Unfortunately, many of the more serious symptoms, such as painful breathing, coughing up blood, difficulty swallowing and pain in the lower back, aren’t noticeable until the cancer has reached its later stages, which usually limits the treatment options. The range of symptoms can include:
Other signs of mesothelioma can include certain benign asbestos-related diseases. For example, research shows that people with pleural plaques (areas of fibrous thickening on the lung lining that can become calcified) are at an increased risk of developing pleural mesothelioma. Pleural thickening is another benign condition that sometimes develops before PM. Approximately 15 percent of people with asbestosis will develop pleural mesothelioma.
It can be difficult to diagnose, and it can take months, and sometimes up to a year, before a definitive diagnosis is made. That is why it's important for you to discuss any exposure to asbestos with a physician as early as possible. You also need to seek out a specialist.
To ensure a definitive diagnosis, your doctor will first conduct a full medical and occupational history review. Then you will typically undergo multiple imaging tests to make a more accurate diagnosis, such as X-rays, CT scans or PET scans.
|Step 1||Body scans (X-ray, CT, PET, or MRI)|
|Optional Step||Blood tests using biomarkers|
These imaging scans help determine the stage of the cancer. There are four stages. In the first stage, tumors are limited to the pleural lining and remain small. In stage II, the tumors begin to spread to the lung or diaphragm, but haven’t yet reached any lymph nodes. By the third stage, tumors have spread to the chest wall or heart lining and have reached nearby lymph nodes. In the fourth stage, tumors have spread throughout the chest cavity, including lymph nodes, and may have spread to the spine or other distant locations in the body.
The most definitive step of the diagnostic process is the biopsy. Samples of the tumor are collected with a minor outpatient surgical procedure known as a thoracoscopy or video-assisted thoracoscopic surgery (VATS). The samples are analyzed by a pathologist, who will determine what kind of disease or cancer is present. This is the most important step in confirming a mesothelioma diagnosis.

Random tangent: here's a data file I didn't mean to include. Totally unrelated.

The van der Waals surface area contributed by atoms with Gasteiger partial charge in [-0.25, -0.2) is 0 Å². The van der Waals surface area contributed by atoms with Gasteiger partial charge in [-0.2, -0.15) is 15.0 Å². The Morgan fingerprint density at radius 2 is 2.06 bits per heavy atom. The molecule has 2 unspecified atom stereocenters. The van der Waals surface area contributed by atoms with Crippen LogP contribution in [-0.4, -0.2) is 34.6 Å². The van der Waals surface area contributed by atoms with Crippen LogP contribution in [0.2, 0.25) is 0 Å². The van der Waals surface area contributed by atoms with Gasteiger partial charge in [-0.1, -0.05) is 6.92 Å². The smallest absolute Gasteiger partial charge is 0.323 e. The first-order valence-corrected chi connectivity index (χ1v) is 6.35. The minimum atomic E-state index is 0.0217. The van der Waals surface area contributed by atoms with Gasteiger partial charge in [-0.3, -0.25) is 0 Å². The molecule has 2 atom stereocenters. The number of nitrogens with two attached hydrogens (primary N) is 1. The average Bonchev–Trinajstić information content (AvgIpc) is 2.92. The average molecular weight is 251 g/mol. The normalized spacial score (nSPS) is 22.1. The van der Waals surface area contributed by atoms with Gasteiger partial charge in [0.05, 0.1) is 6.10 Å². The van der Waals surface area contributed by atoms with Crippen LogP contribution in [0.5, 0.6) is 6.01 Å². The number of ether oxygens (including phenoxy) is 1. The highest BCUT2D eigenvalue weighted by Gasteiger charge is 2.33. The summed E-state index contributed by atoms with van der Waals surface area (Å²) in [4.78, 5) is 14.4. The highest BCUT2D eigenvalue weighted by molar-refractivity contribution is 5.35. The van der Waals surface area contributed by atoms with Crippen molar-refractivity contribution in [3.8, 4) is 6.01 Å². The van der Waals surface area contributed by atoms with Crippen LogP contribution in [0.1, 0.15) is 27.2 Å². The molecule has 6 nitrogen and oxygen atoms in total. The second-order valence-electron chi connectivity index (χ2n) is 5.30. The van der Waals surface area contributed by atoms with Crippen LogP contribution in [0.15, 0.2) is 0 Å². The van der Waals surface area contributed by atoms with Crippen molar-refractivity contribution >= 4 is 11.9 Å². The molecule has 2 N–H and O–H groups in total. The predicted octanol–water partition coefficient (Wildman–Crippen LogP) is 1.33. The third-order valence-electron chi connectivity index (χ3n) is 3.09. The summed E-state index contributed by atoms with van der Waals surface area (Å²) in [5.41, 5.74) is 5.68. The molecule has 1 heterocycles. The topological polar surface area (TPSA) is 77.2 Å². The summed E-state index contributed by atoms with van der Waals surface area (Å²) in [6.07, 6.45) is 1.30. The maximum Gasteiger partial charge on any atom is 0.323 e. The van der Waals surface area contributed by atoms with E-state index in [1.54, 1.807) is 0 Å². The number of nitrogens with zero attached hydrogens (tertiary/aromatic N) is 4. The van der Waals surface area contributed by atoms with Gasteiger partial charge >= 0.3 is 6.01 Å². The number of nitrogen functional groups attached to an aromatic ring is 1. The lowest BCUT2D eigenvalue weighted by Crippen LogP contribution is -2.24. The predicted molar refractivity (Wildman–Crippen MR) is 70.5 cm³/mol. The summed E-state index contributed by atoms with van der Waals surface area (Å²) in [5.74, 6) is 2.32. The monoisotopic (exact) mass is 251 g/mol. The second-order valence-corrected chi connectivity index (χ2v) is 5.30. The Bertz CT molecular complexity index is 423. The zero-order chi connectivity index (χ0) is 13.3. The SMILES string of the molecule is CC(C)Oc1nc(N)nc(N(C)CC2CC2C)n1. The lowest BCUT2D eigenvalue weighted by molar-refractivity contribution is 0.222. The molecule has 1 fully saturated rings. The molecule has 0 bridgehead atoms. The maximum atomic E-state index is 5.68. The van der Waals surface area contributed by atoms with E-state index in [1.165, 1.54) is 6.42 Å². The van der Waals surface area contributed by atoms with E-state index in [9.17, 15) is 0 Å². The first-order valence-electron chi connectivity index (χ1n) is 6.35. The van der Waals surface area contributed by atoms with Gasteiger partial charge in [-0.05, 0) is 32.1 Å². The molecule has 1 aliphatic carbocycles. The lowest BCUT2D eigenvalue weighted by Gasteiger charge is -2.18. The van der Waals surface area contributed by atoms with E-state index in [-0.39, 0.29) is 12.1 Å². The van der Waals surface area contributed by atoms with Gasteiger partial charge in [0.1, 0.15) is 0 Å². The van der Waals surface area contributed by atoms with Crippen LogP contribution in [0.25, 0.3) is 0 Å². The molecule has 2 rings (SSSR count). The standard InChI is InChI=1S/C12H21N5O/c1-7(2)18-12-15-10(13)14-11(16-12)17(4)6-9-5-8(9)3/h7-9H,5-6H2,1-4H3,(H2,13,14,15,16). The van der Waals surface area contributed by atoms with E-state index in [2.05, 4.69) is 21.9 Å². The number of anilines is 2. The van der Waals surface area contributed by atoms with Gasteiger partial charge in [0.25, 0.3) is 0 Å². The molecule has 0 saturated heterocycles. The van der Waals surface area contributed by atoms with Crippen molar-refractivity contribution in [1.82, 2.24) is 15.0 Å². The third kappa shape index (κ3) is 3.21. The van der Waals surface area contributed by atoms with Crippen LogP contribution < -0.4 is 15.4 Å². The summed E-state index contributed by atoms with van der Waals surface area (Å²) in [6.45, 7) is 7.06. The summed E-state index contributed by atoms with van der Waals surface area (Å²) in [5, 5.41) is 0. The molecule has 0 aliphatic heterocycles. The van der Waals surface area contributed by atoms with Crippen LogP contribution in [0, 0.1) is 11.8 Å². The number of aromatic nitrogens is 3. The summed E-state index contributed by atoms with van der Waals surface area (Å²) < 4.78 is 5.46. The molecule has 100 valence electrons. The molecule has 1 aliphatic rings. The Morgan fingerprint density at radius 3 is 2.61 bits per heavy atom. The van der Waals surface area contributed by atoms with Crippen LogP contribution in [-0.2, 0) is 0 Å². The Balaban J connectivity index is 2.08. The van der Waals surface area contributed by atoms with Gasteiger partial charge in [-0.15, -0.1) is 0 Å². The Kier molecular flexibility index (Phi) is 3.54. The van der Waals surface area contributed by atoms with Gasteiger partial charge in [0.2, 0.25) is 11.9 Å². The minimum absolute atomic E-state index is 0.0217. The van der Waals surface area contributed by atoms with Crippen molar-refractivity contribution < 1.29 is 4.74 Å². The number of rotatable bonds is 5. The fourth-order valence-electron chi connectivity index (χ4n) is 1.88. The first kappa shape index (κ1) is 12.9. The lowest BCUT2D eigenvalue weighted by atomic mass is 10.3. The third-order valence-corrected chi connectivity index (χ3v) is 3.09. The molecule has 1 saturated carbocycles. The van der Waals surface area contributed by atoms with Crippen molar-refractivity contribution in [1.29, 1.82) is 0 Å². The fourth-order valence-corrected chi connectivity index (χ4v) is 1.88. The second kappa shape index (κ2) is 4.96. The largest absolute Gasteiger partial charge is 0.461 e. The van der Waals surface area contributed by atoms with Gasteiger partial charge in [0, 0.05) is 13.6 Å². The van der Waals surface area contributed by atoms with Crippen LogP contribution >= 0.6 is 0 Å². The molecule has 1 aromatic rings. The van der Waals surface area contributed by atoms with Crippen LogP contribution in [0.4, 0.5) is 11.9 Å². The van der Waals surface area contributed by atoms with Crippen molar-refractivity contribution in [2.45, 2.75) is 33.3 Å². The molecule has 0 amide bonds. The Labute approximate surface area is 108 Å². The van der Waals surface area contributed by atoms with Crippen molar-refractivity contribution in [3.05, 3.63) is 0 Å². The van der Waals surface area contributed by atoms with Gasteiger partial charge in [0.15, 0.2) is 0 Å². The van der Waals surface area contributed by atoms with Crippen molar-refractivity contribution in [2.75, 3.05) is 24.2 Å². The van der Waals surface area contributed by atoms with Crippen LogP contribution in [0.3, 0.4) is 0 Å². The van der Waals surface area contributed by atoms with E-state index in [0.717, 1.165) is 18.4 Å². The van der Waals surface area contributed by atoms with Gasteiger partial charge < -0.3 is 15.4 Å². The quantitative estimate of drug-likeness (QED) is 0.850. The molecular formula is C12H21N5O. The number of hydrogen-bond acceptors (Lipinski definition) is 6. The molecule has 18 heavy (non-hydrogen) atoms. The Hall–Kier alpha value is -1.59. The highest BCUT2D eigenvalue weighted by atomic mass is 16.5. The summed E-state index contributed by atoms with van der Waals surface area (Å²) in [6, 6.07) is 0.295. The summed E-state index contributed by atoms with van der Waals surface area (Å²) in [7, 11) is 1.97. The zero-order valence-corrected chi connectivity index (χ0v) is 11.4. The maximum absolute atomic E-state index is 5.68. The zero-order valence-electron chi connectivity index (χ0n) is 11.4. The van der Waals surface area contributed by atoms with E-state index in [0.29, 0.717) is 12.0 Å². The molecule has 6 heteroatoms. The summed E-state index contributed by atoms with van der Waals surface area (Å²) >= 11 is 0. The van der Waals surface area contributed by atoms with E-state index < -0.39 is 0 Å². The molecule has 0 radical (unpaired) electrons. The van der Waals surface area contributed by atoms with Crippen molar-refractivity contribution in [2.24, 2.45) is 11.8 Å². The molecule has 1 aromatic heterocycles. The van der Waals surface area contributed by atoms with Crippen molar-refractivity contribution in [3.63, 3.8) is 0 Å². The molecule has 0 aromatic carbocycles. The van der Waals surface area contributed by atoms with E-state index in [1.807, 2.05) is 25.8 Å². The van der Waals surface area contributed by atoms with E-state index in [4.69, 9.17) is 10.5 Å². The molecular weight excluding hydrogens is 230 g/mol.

A prognosis is your doctor’s best guess of how the cancer may affect your health and life span. There are many factors that determine your prognosis, but pleural mesothelioma typically comes with an unfavorable one. Most patients have a life expectancy ranging from four to 18 months. People who qualify for aggressive treatment may live more than three years and long-term survivors are not unheard of.
Although you can’t change factors such as your age, the stage of your cancer or the cell type you have, there are some factors that you can take into your own hands that may improve your prognosis.
If you have been exposed to asbestos, tell your physician immediately so they know to keep an eye out for anything that may indicate mesothelioma. If the cancer is caught early, your prognosis is much better.
Since this disease is rare, even experienced oncologists can estimate the stage of your cancer wrong. You need to see a specialist.
These doctors have years of experience with mesothelioma. They know this disease better than anyone, and they can give you the best chance at improving your prognosis.
Research suggests that a multimodal approach, or a combination of one or more treatment options such as surgery, chemotherapy and radiation therapy, gives the most favorable treatment results.
When standard treatment isn’t enough, you may want to consider clinical trials. Every FDA-approved drug started in a clinical trial.
The healthier your immune system is, the better your body will respond to treatment. Making the right choices about diet and exercise after your diagnosis may help improve your life expectancy.
One of the most important decisions you can make after diagnosis is choosing a doctor and treatment center.
This is not a disease with a one-size-fits-all treatment option. You need a personalized approach from a specialist who understands the intricacies involved in treating this disease and who is up-to-date on the latest and most effective treatment options, which can only be found at a specialty center.
There are specialty cancer centers spread across the U.S. You will need to consider the location of the center, your ability to travel, your preferred treatment method and what you are looking for in your health care team.
Our Doctor Match program is designed to help you sort out all of these deciding factors and find the right specialist to oversee your care. Our experienced patient advocates can provide a closer look at some of the nation's best doctors and answer any questions you may have about your diagnosis.